The revolution of open source culture and peer production models

A synthesis and some videos discussing how open source culture and peer production models are now about to bring innovating and disruptive changes to the physical world.

Massimo Banzi: How Arduino is open-sourcing imagination

Massimo Banzi helped invent the Arduino, a tiny, easy-to-use open-source microcontroller that’s inspired thousands of people around the world to make the coolest things they can imagine — from art installations, automatic plant waterer, or toys to satellite gear. Because, as he says, “You don’t need anyone’s permission to make something great.”

Here’s an incredibly exciting TED talk video from Massimo Banzi: How Arduino is open-sourcing imagination (16 minutes)

How did open source came to influence the hardware and physical world ? Let’s look at some open source projects to understand the history of open source movement.

Linux : the biggest open source software ecosystem

Over 20 year ago, a student reuse an existing piece of code, make improvements and publish it online for everyone to see and reuse.

Today Linux is a widely used operating system, running on a highly diverse range of devices ranging from mobile phones to supercomputers. Linux distributions are the cornerstone of the LAMP server-software combination which is one of the more common platforms for website hosting.

The Linux ecosystem is a billion dollar industry, competing with some of the most powerful corporations like Microsoft. Other big companies like IBM are even paying employees to participate full time in the development of Linux and many governments are taking steps to use Linux solutions.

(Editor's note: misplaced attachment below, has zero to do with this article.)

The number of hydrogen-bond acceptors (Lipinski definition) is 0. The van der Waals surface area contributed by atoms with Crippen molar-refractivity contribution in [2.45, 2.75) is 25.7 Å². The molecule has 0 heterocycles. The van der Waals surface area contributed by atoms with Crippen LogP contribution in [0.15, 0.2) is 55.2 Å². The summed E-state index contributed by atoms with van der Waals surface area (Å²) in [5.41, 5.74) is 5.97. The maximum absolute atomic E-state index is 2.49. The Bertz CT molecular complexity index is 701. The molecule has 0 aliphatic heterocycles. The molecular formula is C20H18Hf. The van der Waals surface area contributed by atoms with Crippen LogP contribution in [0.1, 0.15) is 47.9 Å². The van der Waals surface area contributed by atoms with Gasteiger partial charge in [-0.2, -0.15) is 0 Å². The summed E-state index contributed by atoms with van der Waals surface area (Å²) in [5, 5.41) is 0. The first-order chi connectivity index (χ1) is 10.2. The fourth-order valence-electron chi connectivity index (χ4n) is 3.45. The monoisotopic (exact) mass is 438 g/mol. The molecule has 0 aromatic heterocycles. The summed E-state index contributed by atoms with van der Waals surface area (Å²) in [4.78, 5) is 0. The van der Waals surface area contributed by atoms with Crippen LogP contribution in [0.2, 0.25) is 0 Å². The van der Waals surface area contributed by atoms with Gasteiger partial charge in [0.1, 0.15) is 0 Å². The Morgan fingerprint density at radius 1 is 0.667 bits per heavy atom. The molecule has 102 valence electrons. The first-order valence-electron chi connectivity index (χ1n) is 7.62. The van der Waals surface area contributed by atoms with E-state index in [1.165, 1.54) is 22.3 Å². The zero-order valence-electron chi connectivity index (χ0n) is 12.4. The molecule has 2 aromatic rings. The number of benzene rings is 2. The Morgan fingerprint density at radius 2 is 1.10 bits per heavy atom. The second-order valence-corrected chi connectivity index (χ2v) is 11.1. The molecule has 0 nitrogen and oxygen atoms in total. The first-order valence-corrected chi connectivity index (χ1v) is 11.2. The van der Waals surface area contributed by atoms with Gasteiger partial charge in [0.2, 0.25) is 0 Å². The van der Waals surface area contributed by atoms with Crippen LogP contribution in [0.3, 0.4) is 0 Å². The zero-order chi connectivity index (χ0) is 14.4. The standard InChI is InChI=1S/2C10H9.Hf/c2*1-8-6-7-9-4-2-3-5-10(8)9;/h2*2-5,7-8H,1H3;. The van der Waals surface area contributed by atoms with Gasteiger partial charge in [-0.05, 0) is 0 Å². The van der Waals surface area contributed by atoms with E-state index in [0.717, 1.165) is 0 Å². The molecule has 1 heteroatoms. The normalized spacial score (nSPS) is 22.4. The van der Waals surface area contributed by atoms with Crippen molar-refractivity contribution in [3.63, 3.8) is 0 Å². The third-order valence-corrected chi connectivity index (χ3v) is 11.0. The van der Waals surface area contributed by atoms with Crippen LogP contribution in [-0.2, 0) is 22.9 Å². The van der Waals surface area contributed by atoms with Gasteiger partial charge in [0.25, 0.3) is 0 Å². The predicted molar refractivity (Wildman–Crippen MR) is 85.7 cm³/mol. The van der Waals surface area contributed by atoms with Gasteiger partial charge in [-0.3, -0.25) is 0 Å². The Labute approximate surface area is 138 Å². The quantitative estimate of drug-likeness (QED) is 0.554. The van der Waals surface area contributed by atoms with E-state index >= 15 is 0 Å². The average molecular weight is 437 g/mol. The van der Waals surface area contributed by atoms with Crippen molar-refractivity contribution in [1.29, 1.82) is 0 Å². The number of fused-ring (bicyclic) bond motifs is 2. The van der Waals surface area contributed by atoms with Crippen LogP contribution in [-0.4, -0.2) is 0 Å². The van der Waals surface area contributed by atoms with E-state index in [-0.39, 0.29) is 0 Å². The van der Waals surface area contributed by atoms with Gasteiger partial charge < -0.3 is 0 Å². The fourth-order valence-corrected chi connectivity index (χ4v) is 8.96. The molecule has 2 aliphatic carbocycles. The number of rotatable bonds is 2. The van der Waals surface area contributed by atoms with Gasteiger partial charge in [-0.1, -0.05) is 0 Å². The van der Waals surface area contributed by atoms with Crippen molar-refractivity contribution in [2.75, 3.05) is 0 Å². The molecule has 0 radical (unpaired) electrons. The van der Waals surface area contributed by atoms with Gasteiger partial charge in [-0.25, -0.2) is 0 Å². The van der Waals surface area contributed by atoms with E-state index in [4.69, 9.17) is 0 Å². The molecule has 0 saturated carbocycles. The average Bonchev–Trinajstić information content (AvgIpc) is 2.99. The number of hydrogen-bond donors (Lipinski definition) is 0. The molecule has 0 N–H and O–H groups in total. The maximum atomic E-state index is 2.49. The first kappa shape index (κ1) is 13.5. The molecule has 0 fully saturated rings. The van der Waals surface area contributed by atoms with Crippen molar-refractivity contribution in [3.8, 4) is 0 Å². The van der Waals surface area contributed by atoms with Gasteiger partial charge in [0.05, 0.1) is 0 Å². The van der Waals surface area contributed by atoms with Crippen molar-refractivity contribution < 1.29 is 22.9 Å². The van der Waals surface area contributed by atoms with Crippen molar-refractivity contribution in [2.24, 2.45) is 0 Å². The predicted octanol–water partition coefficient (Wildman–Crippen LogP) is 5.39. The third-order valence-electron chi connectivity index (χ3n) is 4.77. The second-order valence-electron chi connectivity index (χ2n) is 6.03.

Wikipedia: the peer-produced encyclopedia

Over 10 years ago, a phylantropic entrepreneur publish online a few encyclopedic articles he had produced expensively by paying experts to write.

After ditching the experts-based production model and opening the editing process to everyone, he attracted a vibrant and diverse community of passionate volunteers and got massive content submissions.

Today with over 22 millions articles (4 millions article in english, 1.4 millions in german, 1.2 millions in french, and hundred of thousands in other languages) and editions  available in 285 languages, Wikipedia has become the largest and most popular general reference work on the Internet, ranking sixth globally among all websites, with an estimated 365 million readers worldwide.

With no help from any governements (the software used to publish the content has been produced by volunteers developers and the money needed to run the servers comes from donations.), and with quality competing with encyclopedia produced by established powerful companies (Microsoft has closed its service Encarta, and Encyclopedia Britannica stopped printing its famous encyclopedia), Wikipedia has made free knowledge accessible to everyone worldwide.


From Napster to Peer-to-peer networks

Over 10 years ago, a 19 year old student, build a very user friendly file sharing program that allow users to find and share music between themselves. Under the pression of cultural industry the program is quickly shut down.

Yet, in the meanwhile, teams of self-organized volunteers built decentralized versions that are much resilient to legal attacks because there is no central part or legal entities to attack. Although Napster was not open source, it inspired other projects and lead to a lot of innovations.

Today P2P file sharing is used massively worldwide, making almost the totality of culture accessible to everyone and challenging cultural industries business models. It is used to share and spread huge files, content that might be censored, and inspired the creation of a new political movement.

The distributed networked organizational model and bottom-up innovation